A decent food option at Toronto’s Pearson Airport: Lee Kitchen

I was hungry, but torn. I’ve never had good luck finding something tasty at Pearson Airport in Toronto, Canada and I always overspent for whatever I got. But I knew that I was headed to a trans-Atlantic flight, another connection (which turned out to be two extra connections) and if you’re in Econ, there’s no telling what the airplane food would be. I wanted something fresh, something green, as well as a lot of fluids before flying for hours.

I paced in front of Lee Kitchen for quite a bit. Then, I peeked inside the nearby food court options. While the food court was considerably — like, 1/3 — cheaper, the trays I saw come out were less than inspiring. I knew not to get anything starchy or greasy. But I also saw all of the glossy magazine articles lionizing Chef Susur Lee. Food and Wine called this Hong Kong-born chef one of the “Ten Chefs of the Millennium”. I decided to break out the credit card and give it a go.

I glanced at someone ordering the dim sum steamed basket and decided to pass: it just didn’t look that appetizing. I checked online as to the exchange rate and was relieved to see that the USD was about 25% stronger than the CDN that night. I mean, I know that airport restaurants tend to be more expensive (though my home airport BWI thankfully keeps their restaurants at normal prices). But I didn’t want to go through a lot of money right before a grand voyage.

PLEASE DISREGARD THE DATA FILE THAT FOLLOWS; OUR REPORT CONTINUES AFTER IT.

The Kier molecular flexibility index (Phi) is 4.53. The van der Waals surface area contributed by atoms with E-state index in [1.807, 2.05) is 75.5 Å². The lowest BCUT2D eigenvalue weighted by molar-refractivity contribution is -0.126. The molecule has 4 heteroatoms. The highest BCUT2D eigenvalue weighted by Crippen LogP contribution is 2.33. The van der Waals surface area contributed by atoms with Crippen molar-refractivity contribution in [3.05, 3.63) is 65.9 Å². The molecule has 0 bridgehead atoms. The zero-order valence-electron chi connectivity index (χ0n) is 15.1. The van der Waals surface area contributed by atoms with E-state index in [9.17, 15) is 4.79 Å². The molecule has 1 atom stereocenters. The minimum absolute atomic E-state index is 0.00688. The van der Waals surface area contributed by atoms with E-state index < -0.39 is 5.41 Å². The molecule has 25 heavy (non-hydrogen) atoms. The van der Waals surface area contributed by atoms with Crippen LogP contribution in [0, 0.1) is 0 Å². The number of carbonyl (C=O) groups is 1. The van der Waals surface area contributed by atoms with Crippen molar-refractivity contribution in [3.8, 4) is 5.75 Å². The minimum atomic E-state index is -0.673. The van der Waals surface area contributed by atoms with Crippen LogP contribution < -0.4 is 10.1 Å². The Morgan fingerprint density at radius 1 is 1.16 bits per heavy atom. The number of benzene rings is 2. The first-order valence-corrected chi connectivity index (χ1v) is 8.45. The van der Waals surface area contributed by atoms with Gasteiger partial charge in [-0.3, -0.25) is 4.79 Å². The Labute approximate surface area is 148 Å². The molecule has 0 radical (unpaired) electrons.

The kitchen was slow, though the restaurant only had a few tables filled.

I decided to go with the shrimp wonton soup ($15 CDN) and with the exchange rate, that was a smart choice. It was a clear broth that had a flavor like toasted onion, which was from fried shallots. It was not a complex or seasoned broth, which very much surprised me from such an acclaimed chef. It was sprinkled with white sesame seeds.

The menu said that the soup had a “soya egg”, which I didn’t know what that would or could be, but it turned out to be a half of a hard-boiled egg poached in soy sauce. The soy permeated the egg white a bit, adding a nice salty flavor.

The soup also had scallions, bok choy (there were my greens!), substantial, fork-ready noodles, plentiful shrimp wontons and super tender beef seasoned with Chinese 5 spice. This was very much a meal in a bowl, hitting all of my requirements.

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